Any film that employs Bonnie Tyler's "Total Eclipse of the Heart" to underline teenage Sapphic longings has one strike against it already. But the cookie-cutter clichés that plague Iranian director Maryam Keshavarz's debut feature, Circumstance, are leavened considerably by the fact that the teens in question reside in Tehran - not a place where Bonnie Tyler has much of a following, one would think. Tehran's a tough town to be young and in love in, even more so when the lovers are the same gender.
Atafeh (Nikohl Boosheri) comes from a wealthy, artistically inclined family. Her best friend and first love is Shireen (Sarah Kazemy), an orphan whose left-leaning journalist parents died at the hands of the Iranian regime. Like seemingly everything else in Iran these days, even school is something to be concerned about, as cameras follow the students' every move and the burqa-clad headmistress remarks on Shireen's "questionable character."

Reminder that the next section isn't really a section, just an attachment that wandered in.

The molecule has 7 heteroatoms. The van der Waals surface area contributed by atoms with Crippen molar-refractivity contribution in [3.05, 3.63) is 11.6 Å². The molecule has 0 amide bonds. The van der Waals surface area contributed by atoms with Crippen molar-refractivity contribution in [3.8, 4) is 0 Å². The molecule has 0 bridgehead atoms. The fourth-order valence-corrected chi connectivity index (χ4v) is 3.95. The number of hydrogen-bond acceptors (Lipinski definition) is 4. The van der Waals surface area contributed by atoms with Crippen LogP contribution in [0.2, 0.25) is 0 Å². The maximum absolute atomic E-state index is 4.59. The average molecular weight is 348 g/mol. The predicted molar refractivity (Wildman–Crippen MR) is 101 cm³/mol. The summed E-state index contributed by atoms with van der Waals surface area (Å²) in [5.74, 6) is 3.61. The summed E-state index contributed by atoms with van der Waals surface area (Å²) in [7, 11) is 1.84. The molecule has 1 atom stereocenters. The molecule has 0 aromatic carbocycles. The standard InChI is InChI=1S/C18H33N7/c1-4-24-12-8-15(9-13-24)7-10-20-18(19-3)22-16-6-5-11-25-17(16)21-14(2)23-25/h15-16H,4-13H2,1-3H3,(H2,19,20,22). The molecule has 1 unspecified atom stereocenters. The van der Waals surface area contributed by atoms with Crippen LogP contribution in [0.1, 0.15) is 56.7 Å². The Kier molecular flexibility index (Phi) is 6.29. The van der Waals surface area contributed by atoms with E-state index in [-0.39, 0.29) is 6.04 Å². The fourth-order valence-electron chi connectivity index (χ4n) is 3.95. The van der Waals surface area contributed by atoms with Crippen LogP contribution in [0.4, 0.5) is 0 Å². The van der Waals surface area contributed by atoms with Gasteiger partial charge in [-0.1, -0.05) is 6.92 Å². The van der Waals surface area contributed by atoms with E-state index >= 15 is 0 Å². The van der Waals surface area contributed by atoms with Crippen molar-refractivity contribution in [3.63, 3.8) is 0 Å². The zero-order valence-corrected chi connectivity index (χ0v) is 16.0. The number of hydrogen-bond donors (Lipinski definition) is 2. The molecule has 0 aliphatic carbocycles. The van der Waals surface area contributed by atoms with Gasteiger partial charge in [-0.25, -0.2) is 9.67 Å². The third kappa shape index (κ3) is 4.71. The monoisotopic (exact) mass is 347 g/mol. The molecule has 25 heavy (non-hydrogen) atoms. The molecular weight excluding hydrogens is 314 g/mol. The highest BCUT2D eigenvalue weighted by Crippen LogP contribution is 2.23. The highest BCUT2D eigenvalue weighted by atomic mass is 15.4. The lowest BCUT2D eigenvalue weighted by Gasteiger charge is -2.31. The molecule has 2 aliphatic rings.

Simmering beneath the status quo, however, is a Tehran pulsing with vibrant youth. An early sequence follows the girls as they attend a clandestine house party, complete with a secret password, thumping bass and ecstasy of all kinds. Keshavarz contrasts that with a seaside frolic that includes a haunting vision of a woman in a burqa surrounded by Speedo-wearing menfolk. This sort of female inequality - the sheer effort it takes to be feminine in a theocracy, and the risks thereof - is at the heart of Circumstance. Its sappy, melodramatic overtones can be overlooked, as this is as much a political statement as it is a love story.